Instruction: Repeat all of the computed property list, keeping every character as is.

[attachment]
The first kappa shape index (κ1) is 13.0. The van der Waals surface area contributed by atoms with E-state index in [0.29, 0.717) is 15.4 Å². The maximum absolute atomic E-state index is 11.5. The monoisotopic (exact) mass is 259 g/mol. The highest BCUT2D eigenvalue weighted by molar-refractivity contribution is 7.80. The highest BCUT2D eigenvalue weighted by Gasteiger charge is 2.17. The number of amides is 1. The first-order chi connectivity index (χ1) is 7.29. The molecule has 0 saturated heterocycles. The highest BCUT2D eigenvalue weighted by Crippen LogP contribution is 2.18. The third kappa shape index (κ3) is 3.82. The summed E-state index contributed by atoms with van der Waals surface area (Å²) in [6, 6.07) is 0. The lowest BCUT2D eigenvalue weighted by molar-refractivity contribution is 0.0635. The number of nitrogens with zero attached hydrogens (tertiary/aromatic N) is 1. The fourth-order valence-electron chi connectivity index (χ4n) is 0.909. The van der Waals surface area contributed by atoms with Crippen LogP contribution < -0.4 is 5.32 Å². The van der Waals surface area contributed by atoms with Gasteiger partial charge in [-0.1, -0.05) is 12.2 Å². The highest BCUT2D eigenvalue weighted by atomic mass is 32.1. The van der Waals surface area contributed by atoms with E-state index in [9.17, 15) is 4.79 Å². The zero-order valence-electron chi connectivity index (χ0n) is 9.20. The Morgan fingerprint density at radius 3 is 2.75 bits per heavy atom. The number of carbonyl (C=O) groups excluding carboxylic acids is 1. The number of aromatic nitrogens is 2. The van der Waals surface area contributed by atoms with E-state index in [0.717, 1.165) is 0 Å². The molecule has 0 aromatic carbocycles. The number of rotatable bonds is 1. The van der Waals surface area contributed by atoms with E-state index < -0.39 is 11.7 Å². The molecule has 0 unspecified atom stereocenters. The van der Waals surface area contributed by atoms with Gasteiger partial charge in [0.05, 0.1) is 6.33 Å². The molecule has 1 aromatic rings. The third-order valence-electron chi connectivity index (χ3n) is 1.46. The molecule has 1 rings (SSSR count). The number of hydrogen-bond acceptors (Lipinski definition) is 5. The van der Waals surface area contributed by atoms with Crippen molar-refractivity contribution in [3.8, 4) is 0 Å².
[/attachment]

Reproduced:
The first kappa shape index (κ1) is 13.0. The van der Waals surface area contributed by atoms with E-state index in [0.29, 0.717) is 15.4 Å². The maximum absolute atomic E-state index is 11.5. The monoisotopic (exact) mass is 259 g/mol. The highest BCUT2D eigenvalue weighted by molar-refractivity contribution is 7.80. The highest BCUT2D eigenvalue weighted by Gasteiger charge is 2.17. The number of amides is 1. The first-order chi connectivity index (χ1) is 7.29. The molecule has 0 saturated heterocycles. The highest BCUT2D eigenvalue weighted by Crippen LogP contribution is 2.18. The third kappa shape index (κ3) is 3.82. The summed E-state index contributed by atoms with van der Waals surface area (Å²) in [6, 6.07) is 0. The lowest BCUT2D eigenvalue weighted by molar-refractivity contribution is 0.0635. The number of nitrogens with zero attached hydrogens (tertiary/aromatic N) is 1. The fourth-order valence-electron chi connectivity index (χ4n) is 0.909. The van der Waals surface area contributed by atoms with Crippen LogP contribution < -0.4 is 5.32 Å². The van der Waals surface area contributed by atoms with Gasteiger partial charge in [-0.1, -0.05) is 12.2 Å². The highest BCUT2D eigenvalue weighted by atomic mass is 32.1. The van der Waals surface area contributed by atoms with E-state index in [9.17, 15) is 4.79 Å². The zero-order valence-electron chi connectivity index (χ0n) is 9.20. The Morgan fingerprint density at radius 3 is 2.75 bits per heavy atom. The number of carbonyl (C=O) groups excluding carboxylic acids is 1. The number of aromatic nitrogens is 2. The van der Waals surface area contributed by atoms with E-state index in [0.717, 1.165) is 0 Å². The molecule has 0 aromatic carbocycles. The number of rotatable bonds is 1. The van der Waals surface area contributed by atoms with E-state index < -0.39 is 11.7 Å². The molecule has 0 unspecified atom stereocenters. The van der Waals surface area contributed by atoms with Gasteiger partial charge in [0.05, 0.1) is 6.33 Å². The molecule has 1 aromatic rings. The third-order valence-electron chi connectivity index (χ3n) is 1.46. The molecule has 1 rings (SSSR count). The number of hydrogen-bond acceptors (Lipinski definition) is 5. The van der Waals surface area contributed by atoms with Crippen molar-refractivity contribution in [3.8, 4) is 0 Å².